Most people don't pay much attention to their gallbladder unless they are suffering from pain caused by gallstones. Yet, did you know that even without any symptoms of a problem, your gallbladder could cause chronic gut issues and inflammation? Don't ignore this critical organ – it may hold answers to your health woes!
Astonishingly, gallbladder complications are one of the leading sources of persistent gastrointestinal problems that have not been responsive to treatment.
The gallbladder plays an essential role in your digestive system by storing the bile released from the liver to emulsify any fat you consume. This process helps safeguard your intestines and allows efficient absorption of crucial vitamins only soluble in fat.
Gallbladder issues don't necessarily require the presence of gallstones. Alternatively, biliary stasis can be to blame; a condition characterized by an abnormally thickened bile that prevents it from effectively breaking down fat during digestion.
Common Gallbladder Symptoms
- Severe pain in the upper right abdomen pain (or back)
- Nausea and/or vomiting.
- Dark urine or Clay-colored stools
When is Gallstone Surgery the right option?
If you or a loved one is suffering from recurrent gallstones and the associated symptoms, such as discomfort, nausea, back pain, and bloating, then Gallstone Surgery could be the answer. A cholecystectomy - which involves the removal of your gallbladder - can help to restore quality of life by eliminating these unpleasant effects. This procedure is amongst the most common surgeries today due to its effectiveness in treating chronic inflammation caused by symptomatic stones in one's gallbladder.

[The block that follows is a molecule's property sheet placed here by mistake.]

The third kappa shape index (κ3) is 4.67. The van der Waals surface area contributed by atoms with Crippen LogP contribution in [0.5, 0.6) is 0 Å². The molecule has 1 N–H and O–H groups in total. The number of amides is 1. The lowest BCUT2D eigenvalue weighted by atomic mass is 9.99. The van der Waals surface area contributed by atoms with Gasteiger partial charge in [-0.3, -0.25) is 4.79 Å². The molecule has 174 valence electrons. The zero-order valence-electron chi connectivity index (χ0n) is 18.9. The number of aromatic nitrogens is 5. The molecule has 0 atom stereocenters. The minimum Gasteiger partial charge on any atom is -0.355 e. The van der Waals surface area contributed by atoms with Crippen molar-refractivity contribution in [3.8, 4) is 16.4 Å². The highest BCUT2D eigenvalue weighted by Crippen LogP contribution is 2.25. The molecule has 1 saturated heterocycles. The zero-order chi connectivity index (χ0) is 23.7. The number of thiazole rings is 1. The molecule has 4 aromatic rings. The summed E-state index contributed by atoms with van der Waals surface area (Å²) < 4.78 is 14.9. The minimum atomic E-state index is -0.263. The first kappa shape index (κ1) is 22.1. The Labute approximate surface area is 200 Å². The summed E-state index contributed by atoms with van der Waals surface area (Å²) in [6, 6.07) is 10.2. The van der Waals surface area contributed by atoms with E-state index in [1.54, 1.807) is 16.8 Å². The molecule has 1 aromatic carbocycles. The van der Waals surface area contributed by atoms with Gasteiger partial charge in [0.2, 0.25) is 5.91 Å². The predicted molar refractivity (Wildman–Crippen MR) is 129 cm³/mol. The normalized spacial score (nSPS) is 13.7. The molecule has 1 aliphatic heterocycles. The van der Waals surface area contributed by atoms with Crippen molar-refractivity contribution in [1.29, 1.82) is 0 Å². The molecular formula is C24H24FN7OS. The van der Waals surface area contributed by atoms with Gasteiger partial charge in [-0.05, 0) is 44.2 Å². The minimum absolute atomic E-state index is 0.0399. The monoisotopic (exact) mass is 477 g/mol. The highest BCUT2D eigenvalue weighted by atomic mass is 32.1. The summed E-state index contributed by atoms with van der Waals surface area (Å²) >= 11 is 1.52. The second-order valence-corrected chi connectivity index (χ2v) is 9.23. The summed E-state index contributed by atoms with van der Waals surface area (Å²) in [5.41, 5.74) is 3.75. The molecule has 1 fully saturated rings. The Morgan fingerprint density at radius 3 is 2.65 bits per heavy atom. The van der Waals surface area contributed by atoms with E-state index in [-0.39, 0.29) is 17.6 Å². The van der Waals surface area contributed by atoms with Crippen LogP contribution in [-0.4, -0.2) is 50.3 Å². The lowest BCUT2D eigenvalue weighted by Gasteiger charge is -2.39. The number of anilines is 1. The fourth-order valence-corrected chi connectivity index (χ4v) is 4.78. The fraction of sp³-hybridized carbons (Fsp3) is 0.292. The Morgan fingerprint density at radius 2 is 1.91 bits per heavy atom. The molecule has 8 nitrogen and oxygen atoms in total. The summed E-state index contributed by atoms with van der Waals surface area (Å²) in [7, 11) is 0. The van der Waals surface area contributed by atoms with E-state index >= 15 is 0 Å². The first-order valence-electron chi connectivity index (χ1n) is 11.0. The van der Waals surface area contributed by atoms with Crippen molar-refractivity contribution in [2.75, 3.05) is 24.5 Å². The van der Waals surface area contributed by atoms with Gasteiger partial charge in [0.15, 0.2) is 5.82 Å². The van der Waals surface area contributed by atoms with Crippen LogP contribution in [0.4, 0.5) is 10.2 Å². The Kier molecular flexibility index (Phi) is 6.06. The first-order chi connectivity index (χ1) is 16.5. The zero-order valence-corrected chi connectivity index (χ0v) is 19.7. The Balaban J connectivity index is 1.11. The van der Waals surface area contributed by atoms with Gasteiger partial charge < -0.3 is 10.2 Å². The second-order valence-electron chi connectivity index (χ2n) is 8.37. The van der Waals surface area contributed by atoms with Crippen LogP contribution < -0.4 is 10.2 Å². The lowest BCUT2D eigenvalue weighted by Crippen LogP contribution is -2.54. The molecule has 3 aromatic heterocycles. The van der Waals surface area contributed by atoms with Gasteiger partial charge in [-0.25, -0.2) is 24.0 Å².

Surgical removal may be an appropriate solution for pain relief for those experiencing the classic signs of a swollen gallbladder, such as bloating, nausea, and vomiting - which occur frequently enough to cause distress.
Gallbladder stones are the most prevalent explanation for a medical procedure. Three other leading conditions typically prompt physicians to recommend surgery.
The gallbladder's inability to naturally expel bile quickly due to its inhibited movement can cause excruciating pain for patients suffering from Biliary dyskinesia.
Pancreatitis is a much more severe condition, as it involves the inflammation of the pancreas. It can cause nausea and bloody stools if left untreated.
Choledocholithiasis is the term used to describe a severe case of gallbladder stones that have moved into and become lodged in the bile duct. This acute obstruction can prevent adequate drainage, leading to numerous complicated health issues.
Life after gallbladder removal
Although complications from gallbladder removal are rare, implementing healthy lifestyle changes can facilitate a swift recovery.
After surgery, your body needs time to adjust to the absence of a gallbladder. To make this transition easier, switch up your diet and focus on simpler foods. The best part? Your dietary changes will support an overall healthier lifestyle!